Since its establishment, APMEN has successfully created a country-led platform that has increased awareness of regional malaria elimination efforts, developed a highly successful fellowship program for collaborative peer-led trainings, and convened working groups to address key issues in the region, such as P. vivax elimination, vector control, and surveillance and response. APMEN is a key convening mechanism for efforts in the Asia Pacific region that focus on knowledge sharing, building the evidence base for priority actions to achieve elimination, generating collaborative research and training, facilitating innovative partnerships, and building advocacy and leadership for long-term support for elimination.

APLMA Logo

Asia Pacific Leaders Malaria Alliance

The Asia Pacific Leaders Malaria Alliance (APLMA) is an affiliation of Asia and Pacific heads of government that seeks to accelerate progress toward malaria elimination in the region by 2030. APLMA was formed in 2013 at the East Asia Summit in Brunei as a result of growing concern over the increase in drug-resistant malaria in the Greater Mekong subregion. The high-level advocacy platform strengthens political commitment, mobilizes country and regional action, catalyzes funding for elimination programs, and tracks progress toward elimination.

In October 2014, members of APMEN and APLMA co-signed a letter of understanding to formalize a strategic partnership to promote malaria elimination in the Asia Pacific region through a series of strategic advocacy, knowledge generation, and policy reform initiatives.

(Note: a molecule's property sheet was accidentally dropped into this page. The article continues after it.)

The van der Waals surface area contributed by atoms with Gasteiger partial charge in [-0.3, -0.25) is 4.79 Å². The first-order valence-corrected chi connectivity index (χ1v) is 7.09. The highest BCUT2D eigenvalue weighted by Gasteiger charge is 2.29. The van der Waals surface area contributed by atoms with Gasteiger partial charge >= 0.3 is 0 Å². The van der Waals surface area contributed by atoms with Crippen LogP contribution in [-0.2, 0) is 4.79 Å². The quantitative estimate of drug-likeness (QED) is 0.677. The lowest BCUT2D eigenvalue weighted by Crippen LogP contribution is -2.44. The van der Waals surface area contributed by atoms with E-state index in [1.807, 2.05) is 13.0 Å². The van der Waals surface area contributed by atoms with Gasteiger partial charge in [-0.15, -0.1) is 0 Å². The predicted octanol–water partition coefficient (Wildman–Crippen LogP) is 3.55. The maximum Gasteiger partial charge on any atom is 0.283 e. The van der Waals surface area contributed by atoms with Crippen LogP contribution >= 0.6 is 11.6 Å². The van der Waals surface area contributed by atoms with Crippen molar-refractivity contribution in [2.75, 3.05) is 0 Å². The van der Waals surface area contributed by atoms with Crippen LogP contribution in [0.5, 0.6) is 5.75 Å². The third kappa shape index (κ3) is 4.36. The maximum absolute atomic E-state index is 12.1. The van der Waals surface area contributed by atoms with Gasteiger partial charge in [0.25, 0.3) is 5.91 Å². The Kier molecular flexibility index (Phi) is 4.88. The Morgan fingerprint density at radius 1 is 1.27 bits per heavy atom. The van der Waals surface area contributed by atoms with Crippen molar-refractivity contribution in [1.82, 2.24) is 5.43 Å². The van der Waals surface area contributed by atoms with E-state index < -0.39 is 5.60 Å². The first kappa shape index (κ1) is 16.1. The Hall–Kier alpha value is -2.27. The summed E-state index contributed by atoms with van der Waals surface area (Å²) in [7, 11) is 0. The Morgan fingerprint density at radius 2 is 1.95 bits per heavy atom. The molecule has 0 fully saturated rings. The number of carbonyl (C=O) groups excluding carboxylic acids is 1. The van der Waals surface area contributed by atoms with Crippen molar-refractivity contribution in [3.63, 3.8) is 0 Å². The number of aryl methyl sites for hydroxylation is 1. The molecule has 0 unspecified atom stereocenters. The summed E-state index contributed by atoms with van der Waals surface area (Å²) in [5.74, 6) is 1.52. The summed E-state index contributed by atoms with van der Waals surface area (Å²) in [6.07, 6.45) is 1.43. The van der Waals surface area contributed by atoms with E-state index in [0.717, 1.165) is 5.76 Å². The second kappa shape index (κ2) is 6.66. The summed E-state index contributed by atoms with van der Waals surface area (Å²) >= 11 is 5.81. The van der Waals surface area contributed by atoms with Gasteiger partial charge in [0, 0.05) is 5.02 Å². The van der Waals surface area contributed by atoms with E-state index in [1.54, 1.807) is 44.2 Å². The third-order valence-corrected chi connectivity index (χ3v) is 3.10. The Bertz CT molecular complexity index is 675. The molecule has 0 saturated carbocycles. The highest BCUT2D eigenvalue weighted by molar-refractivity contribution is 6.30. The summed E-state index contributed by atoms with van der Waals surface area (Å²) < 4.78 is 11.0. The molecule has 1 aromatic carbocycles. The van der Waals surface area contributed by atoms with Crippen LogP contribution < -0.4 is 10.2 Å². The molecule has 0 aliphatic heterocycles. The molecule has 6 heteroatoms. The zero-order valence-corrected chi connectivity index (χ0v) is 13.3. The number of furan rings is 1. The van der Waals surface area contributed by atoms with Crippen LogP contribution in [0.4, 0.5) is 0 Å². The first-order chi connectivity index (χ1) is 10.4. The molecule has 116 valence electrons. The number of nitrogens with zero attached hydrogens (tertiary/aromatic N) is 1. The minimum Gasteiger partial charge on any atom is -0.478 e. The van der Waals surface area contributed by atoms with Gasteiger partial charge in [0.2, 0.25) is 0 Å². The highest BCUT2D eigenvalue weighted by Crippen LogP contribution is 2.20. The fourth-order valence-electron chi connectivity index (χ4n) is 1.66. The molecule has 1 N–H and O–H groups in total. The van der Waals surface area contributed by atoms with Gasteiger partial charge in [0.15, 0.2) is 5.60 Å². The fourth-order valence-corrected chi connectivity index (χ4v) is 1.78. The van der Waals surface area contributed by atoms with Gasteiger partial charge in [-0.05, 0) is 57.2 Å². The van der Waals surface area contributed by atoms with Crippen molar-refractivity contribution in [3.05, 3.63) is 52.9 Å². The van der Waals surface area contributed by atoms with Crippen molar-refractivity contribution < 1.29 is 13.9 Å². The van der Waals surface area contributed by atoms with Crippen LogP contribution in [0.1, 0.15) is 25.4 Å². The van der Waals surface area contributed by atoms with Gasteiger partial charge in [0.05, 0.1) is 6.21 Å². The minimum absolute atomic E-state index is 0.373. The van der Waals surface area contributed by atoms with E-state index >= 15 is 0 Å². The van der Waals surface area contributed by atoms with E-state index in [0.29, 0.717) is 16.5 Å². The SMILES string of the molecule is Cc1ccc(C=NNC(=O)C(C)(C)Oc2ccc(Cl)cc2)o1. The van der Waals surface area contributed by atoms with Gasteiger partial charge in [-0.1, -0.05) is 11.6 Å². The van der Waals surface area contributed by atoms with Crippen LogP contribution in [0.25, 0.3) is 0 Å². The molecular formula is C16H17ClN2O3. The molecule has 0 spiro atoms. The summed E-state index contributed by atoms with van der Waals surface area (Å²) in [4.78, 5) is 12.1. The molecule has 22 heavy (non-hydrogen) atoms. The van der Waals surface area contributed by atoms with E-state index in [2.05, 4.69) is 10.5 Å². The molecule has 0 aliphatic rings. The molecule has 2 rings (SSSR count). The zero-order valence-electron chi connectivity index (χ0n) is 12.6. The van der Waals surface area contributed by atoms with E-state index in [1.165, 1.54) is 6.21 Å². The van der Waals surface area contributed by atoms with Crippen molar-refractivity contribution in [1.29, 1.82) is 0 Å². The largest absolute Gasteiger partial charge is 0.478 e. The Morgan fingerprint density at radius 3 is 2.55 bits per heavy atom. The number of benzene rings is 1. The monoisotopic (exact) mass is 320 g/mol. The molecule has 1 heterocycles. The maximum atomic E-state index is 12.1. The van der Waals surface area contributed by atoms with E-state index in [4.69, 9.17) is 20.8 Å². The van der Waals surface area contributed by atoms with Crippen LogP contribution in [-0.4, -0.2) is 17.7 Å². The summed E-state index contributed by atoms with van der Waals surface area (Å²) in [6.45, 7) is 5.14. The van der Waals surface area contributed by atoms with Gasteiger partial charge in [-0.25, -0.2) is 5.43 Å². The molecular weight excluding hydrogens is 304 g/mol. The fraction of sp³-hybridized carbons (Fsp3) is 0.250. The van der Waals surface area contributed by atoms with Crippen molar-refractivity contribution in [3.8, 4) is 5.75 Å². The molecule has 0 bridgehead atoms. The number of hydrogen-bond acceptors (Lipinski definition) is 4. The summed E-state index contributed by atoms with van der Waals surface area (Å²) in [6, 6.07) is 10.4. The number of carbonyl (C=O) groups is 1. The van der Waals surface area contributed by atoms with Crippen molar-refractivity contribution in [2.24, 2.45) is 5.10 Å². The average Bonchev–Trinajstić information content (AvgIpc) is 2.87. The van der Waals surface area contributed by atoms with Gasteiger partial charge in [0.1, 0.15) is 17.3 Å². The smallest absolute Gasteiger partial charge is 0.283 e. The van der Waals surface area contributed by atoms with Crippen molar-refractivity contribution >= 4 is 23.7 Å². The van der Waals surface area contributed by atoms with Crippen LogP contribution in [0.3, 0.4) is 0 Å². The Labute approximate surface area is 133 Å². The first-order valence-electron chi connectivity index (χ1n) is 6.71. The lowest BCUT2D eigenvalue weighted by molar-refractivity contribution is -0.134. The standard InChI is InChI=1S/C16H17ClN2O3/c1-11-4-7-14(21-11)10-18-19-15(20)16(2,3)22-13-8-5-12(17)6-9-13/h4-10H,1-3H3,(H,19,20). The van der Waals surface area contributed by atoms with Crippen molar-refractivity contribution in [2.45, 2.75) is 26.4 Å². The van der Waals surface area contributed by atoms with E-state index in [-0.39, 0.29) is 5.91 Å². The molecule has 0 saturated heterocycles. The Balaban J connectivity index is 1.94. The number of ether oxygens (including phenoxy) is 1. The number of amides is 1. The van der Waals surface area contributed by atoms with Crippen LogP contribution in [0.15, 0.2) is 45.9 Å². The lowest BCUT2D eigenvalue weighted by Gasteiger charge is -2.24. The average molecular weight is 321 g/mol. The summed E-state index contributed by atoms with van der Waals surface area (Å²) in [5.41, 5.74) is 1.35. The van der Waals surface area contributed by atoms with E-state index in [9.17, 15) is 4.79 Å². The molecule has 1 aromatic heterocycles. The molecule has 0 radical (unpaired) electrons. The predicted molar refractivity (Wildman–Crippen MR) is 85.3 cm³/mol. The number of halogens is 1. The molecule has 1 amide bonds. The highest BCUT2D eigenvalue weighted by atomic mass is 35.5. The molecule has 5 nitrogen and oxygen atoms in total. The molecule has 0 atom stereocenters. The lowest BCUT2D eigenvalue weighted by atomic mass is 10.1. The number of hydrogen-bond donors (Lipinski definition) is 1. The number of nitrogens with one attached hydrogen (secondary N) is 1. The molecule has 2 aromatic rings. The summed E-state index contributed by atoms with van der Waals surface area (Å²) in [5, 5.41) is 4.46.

APLMA is leading the development of a Roadmap to support the region in eliminating malaria by 2030. The intention of the Secretariat is that the APLMA Co-Chairs, the Prime Ministers of Australia and Vietnam, may, at the discretion of Malaysia as EAS Chair, present the Roadmap for consideration as the 10th East Asia Summit to be held in November 2015 in Kuala Lumpur.

Emergency Response to Artemisinin Resistance & Malaria elimination in the Greater Mekong Subregion

Launched by WHO in 2013, the Emergency Response to Artemisinin Resistance in the Greater Mekong Subregion (ERAR-GMS) seeks to coordinate action across countries, strengthen technical leadership, and mobilize resources. Its framework supports immediate scale-up of malaria interventions, coordination of field operations, better information for action, and regional oversight and support in Cambodia, Yunnan province of P.R. China, Laos, Myanmar, Thailand, and Vietnam. ERAR headquarters are in Cambodia, with a network of seventeen technical officers and two administrative staff placed in six WHO country offices throughout the subregion, a Regional Office for the Western Pacific, Manila, and the WHO Headquarters, Geneva. The commitment of leaders to eliminate malaria from the subregion by 2030 as expressed in the recently endorsed strategy has informed a re-orientation of the ERAR focus from artemisinin resistance containment to elimination of all forms of malaria. The project is currently supported financially by Bill & Melinda Gates Foundation and Australia Department of Foreign Affairs & Trade. It is undergoing transition into a GMS malaria elimination hub with stronger country presence.

Regional Artemisinin-resistance Initiative

The Regional Artemisinin-resistance Initiative (RAI) is a $100-million grant to avert the spread of artemisinin resistance and accelerate elimination of P. falciparum malaria in the Greater Mekong subregion. It is funded by the Global Fund to Fight AIDS, Tuberculosis and Malaria for the period of 2014 through 2016. RAI prioritizes areas with established artemisinin resistance.

Challenges to elimination